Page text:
More on "moist"

Alison Murie sagehen7470 at ATT.NET
Mon Aug 10 14:39:34 UTC 2009

On Aug 10, 2009, at 10:18 AM, Arnold Zwicky wrote:

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> Sender:       American Dialect Society <ADS-L at LISTSERV.UGA.EDU>
> Poster:       Arnold Zwicky <zwicky at STANFORD.EDU>
> Subject:      Re: More on "moist"
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> On Aug 8, 2009, at 8:21 PM, Wilson Gray wrote:
>> "Moist" offensive or unpleasant, though it occurs in TV and radio ads
>> for various lotions and other skin-care products thousands of times a
>> day, 24/7/365?
>> Somebody must is done lost his mind!
> we're now on the verge of simply re-doing the discussion from two
> years ago (and similar discussions in other places):
> 1. some people report an aversion to "moist", either in the form:
>       i find "moist" ugly, objectionable, or offensive.
> or (very often) in the absolute form:
>       "moist" is ugly, objectionable, or offensive.
> 2. others respond by saying either:
>      i do not find "moist" ugly, objectionable, or offensive.
> or (very often) by voicing an absolute rejection:
>     "moist" is not ugly, objectionable, or offensive.
> and go on to point out, as Wilson does here, that "moist" is frequent,
> at least in certain contexts.  sometimes they go on further, as Wilson
> does here, to label objectors as crazy, deluded, stridently feminist
> (this last because some objectors label "moist" as offensive to
> women), or whatever.
> background: these exchanges are often framed in absolute terms, with
> the assumption that the offense, if there is one, inheres in the
> expression itself, not in a complex relation between the expression,
> the speaker/writer, the hearer/reader, and the context of use.
> (similar exchanges happen for many expressions.  "moist" is in some
> ways a relatively simple case, since the intentions of the speaker/
> writer play very little role in exchanges about its purported
> offensiveness.)
> but thinking about these matters in such absolute terms is just
> relying on a kind of word magic.  the exchanges are really about the
> judgments, opinions, associations, etc. of individuals -- which differ
> from person to person.  you can point out to an objector that the
> purportedly offensive item does not offend many people and occurs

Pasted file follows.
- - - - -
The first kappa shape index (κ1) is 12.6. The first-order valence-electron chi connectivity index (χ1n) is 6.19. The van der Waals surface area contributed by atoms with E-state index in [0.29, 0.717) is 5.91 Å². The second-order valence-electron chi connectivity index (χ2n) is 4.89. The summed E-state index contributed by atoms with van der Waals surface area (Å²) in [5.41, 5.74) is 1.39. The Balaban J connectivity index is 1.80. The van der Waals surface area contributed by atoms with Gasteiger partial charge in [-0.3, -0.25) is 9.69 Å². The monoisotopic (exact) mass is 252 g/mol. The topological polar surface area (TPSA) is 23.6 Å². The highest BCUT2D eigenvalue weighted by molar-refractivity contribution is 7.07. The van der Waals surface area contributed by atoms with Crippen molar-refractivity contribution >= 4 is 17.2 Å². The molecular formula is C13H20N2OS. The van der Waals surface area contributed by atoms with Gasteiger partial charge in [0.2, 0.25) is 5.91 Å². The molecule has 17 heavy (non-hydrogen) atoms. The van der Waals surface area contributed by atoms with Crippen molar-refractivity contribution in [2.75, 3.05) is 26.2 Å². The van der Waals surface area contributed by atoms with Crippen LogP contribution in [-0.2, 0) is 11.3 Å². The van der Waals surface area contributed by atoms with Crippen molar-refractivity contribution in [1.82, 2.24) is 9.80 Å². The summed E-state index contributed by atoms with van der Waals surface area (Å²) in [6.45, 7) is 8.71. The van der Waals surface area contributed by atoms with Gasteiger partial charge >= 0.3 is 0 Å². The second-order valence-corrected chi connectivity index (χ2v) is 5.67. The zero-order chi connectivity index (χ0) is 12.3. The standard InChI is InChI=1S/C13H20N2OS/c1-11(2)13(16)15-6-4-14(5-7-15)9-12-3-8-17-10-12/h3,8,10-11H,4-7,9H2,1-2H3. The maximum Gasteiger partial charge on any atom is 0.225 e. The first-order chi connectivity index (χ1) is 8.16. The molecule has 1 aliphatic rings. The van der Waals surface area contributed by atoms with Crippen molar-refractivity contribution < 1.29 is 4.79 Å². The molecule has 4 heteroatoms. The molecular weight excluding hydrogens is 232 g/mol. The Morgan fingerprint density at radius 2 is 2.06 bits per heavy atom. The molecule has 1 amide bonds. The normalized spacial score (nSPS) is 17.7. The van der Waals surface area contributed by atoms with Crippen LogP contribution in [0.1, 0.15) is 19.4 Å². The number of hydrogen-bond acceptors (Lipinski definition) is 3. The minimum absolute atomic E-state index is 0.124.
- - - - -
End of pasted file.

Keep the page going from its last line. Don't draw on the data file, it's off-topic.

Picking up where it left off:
> frequently in some contexts, but you probably can't argue them out of
> their gut reactions.  on the other hand, within a wide latitude, you
> can tell the objectors not to berate people who use the item (as if
> they were deliberately trying to offend them, or at least behaving
> inconsiderately).
> taking offense is a very complex matter; i've just barely scratched
> the surface here.  (and there's a connection between attitudes towards
> words like "moist" and attitudes towards usages in general.)
> (semi-final note: yes, it's true that attitudes (of all sorts, not
> just to "cringe words") tend to be transmitted from person to person.
> but you can still ask what factors might have contributed to the first
> objections and fostered the transmission of these objections.  that's
> how the vowel of "moist", the semantics of the word, and the
> association, in some people's minds, with the expression "moist
> panties" come into the "moist" discussion.)
> (final note, for now: all of these sub-topics, and more, have already
> been hashed out here, on Language Log, and in the blog postings Ben
> Zimmer cited, though there's a subtlety with "moist panties" that i
> don't think has been ventilated, though i've exchanged considerable e-
> mail with readers on the subject.  more in a while.)
> arnold
Erica Jong brought moist panties out into the open, so to speak, an
image that many women probably found embarrassing, & thus offensive.
I wonder if the moistness aversion didn't do a considerable leap after
that time.

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